Homicides Down, Shootings Up In Pittsburgh Police Six-Year Report

Jan 15, 2016

Pittsburgh Police Chief Cameron McLay said analysts are working to figure out why the usual ratio of shootings to homicides didn't correlate in 2015.
Credit Megan Harris / 90.5 WESA

  Police are puzzled why the city's aggravated assaults, shootings and calls for shots fired all rose in 2015 as the number of homicides fell to levels more on par with previous years, Police Chief Cameron McLay said Friday.

Traditionally, shootings are a good measure for a city's homicide rate, McLay said. That didn't hold true for Pittsburgh in 2015.

Year over year, shootings rose 28 percent; aggravated assaults with a gun rose 23 percent; and calls for shots fired rose 31 percent, while homicides dropped 20 percent.

Data provided by police show these crimes also continue to disproportionately plague Pittsburgh's Homewood, Hill District and North Side communities.

"Not everyone in Pittsburgh enjoys the same quality of life," McLay said.

McLay said the beat cops who work an area every day improve collaboration between headquarters and the community it serves. Major crime investigators are now working more collaboratively with those officers.

Residents know the relationships. Patrol officers report the crimes. Detectives follow through with investigations, and administrators find over-arching patterns the boots on the ground can’t always see. Everyone plays their part, he said.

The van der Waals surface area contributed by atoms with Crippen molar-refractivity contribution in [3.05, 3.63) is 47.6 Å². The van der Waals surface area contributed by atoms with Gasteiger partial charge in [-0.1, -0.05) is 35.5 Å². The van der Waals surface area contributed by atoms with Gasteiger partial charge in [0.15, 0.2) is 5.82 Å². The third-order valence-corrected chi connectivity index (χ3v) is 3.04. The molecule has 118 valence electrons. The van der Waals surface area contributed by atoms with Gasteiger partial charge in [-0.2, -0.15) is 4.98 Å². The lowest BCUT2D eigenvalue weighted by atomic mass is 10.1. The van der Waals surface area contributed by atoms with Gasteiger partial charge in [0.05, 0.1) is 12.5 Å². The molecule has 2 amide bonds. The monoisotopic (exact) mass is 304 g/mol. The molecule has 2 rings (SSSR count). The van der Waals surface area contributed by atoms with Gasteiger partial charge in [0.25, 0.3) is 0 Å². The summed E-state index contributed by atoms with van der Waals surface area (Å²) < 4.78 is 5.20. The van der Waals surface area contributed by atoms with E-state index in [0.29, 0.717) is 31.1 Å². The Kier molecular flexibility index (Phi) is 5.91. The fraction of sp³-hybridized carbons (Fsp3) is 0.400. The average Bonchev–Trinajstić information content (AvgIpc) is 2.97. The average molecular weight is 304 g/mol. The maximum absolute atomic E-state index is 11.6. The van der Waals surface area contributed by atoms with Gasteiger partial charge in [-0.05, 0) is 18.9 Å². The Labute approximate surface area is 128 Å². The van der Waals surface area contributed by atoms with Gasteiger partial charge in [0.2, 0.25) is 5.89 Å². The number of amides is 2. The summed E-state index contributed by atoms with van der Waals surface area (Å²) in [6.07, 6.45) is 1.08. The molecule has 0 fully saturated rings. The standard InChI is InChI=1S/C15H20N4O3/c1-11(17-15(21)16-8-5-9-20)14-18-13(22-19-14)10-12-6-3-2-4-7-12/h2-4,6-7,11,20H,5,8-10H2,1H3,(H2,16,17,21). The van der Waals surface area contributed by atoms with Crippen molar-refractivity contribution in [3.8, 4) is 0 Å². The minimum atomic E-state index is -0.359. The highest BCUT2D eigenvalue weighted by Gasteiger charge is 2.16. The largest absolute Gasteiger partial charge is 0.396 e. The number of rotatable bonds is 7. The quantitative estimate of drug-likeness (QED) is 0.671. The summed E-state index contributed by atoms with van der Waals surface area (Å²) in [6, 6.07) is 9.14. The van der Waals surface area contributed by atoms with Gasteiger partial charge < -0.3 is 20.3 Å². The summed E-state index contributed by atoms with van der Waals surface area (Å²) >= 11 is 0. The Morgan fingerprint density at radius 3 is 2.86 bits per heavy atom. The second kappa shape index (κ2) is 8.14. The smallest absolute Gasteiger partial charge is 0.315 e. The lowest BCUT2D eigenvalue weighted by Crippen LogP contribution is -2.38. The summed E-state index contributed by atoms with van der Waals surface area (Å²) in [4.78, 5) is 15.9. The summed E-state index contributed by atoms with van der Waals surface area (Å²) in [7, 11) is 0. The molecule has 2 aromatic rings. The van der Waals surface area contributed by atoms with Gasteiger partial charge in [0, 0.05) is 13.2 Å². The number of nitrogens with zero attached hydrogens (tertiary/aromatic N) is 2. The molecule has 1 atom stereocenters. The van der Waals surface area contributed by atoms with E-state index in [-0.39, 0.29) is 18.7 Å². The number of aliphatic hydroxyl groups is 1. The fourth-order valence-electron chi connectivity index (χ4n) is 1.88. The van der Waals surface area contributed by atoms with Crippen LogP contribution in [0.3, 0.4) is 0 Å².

“There’s a lot of violence," McLay said. "There is a problem, and a lot of the things that we’ve been putting in place over this year, we’re going to have to double down on in the coming year.”

Pittsburgh Police Zone 3 Commander Larry Scirotto bounced on his black leather heels as he credited the dip in homicides to the department's reorganization last fall.

The bureau consolidated its robbery and homicide squads into a single violent crime unit in September. Officers said at the time that additional resources would help boots on the ground get a better sense of criminal activity in specific neighborhoods beyond just fatalities.

Since then, officers have cleared 62.1 percent of homicides, Scirotto said. That compares to the department's five-year average of 48 percent. 

The department's official clearance rate for the year is 43 percent, though cases that occurred in 2015 and are subsequently solved later will retroactively adjust that figure, McLay said. The department maintains it "cannot be expected to solve homicides that occurred in the later (sic) half of the year," according to information displayed at police headquarters.